I’ve been doing some pro bono data and statistics work for a nonprofit focused on keeping constituents informed of how well their elected representatives are representing them between elections. The goal is to allow users to vote along with their representatives and to receive information on how aligned their views are with the votes of their representatives.
We are trying to maintain and analyze data from a number of different sources: about the users (e.g. congressional district, join date); about the bills being voted on; about user engagement; and about numerous other topics. In most of my past work, I was given a dataset to analyze. Now I’m faced with the challenge of building up a database to hopefully maintain and use well into the future.
To that end, I’ve set up a (local)
PostgreSQL database. I’ve had passing encounters with
SQL in the past, but this is my first time working with it in any serious capacity. I’m starting from scratch. I mostly followed the Official PostgreSQL Tutorial, which provides something of a “quick start” guide. I pulled information and tips from a bunch of other sources over the course of setting up the database. This is my attempt to organize that information so I can reproduce it in the future if needed.
I am using Arch Linux, so the installation and setup notes are specific to that context. I mostly followed the materials posted on the Arch Linux wiki.
First, install the
sudo pacman -S PostgreSQL
Switch to the PostgreSQL user
$ su $ su -l postgres
Initialize the database cluster
$ initdb -D /var/lib/postgres/data
Return to regular user (with
systemctl start postgresql.service systemctl enable postgresql.service
Make a user
Make a database
We use the
-Oflag to assign the owner of the database. In the previous step, I created a user named
dan. I assigned the new database (
createdb <database-name> -O dan
Basic Operations with
postgresql package comes with
psql, a PostgreSQL interactive terminal.
psql allows us to interactively work with our PostgreSQL databases – we can create, modify, and query databases from the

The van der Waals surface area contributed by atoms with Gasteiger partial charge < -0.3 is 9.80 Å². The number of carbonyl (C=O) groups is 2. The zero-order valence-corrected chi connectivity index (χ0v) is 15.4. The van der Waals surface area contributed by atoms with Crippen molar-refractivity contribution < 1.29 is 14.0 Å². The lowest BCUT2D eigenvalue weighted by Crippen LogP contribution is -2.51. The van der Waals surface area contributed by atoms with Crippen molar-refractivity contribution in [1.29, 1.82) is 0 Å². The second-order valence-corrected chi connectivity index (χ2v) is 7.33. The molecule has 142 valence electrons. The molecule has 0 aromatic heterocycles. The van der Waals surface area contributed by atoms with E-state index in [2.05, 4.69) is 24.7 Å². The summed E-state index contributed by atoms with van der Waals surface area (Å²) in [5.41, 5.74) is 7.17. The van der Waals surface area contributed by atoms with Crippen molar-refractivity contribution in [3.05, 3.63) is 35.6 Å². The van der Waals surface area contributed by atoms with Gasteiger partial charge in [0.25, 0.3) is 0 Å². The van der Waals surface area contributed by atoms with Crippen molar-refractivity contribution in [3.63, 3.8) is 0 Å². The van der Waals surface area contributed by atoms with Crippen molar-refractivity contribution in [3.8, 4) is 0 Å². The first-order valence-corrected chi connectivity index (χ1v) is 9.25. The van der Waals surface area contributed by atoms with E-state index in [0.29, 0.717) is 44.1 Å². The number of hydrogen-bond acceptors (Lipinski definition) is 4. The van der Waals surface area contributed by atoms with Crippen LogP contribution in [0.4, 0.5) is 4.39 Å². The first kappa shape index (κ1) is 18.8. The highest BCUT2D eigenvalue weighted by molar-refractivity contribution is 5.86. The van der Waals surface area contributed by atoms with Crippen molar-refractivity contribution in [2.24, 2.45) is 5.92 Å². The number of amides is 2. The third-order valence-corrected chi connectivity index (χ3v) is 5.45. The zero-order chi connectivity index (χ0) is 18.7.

psql terminal. It also provides various tools for working with scripts and for automating commonly-used procedures.
We can access a given database, from bash, as follows:
psql -d <database-name> -U dan
psql provides many useful tools that are not part of the
SQL language. A sampling of useful utilities include:
\help: get help
\c <database>: connect to database
\du: list users and permissions
<C-d>: exit the
\?: list other meta-commands
Creating a Table
Tables can be created as follows (the below is written in
SQL and is not a
psql terminal command, though it can be entered directly into the
CREATE TABLE <table-name> ( col1 varchar(80), -- variable-length character col2 int, -- integer col3 timestamp, -- date/time col4 real, -- real number col5 date -- date );
Each line above includes the column name (e.g.
col1), the variable type (e.g.
varchar(80)), and a comment (text following
--). This basic syntax creates an empty table within our database.
Adding Some Data to the Table
There are numerous ways to enter data into the table. We can make use of the
INSERT INTO commands:
INSERT INTO <table-name> VALUES ('San Francisco', 46, '2014-11-17 01:22:50', 0.25, '1997-01-13');
This will fill in one row of data. It assumes we have positioned the data according to the order of the columns in the table. We can also specify exactly which columns we are filling (for example, if we don’t know the order):
INSERT INTO <table-name> (col1, col2, col3, col4, col5) VALUES ('San Francisco', 46, '2014-11-17 01:22:50', 0.25, '1997-01-13');
In my case, I had some
CSV files I wanted to load into the database. This can be accomplished with the
COPY command or with the
\copy command. I opted to use the
\copy approach, following a lot of advice I found from various sources online.
\copy <table-name>(col1, col2, col3, col4, col5) FROM '/path/to/file/' DELIMITER ',' CSV HEADER;
We specify the (already-created but as-of-yet unpopulated) table in our database to which we want to import the data first, and the file source second. By noting that the
CSV has a header, we tell the
\copy command to omit the first row.
The above represents my very first steps into the world of database design and
SQL. Much more will follow. I have set up several tables in this database have connected them with primary and foreign keys – a concept I will explore further later. I plan, in the near future, to figure out how to interact with this database using
R; how to set up easily-reproducible queries to answer common questions of interest; and how, in general, to make the best use of the database in a data science and statistics workflow.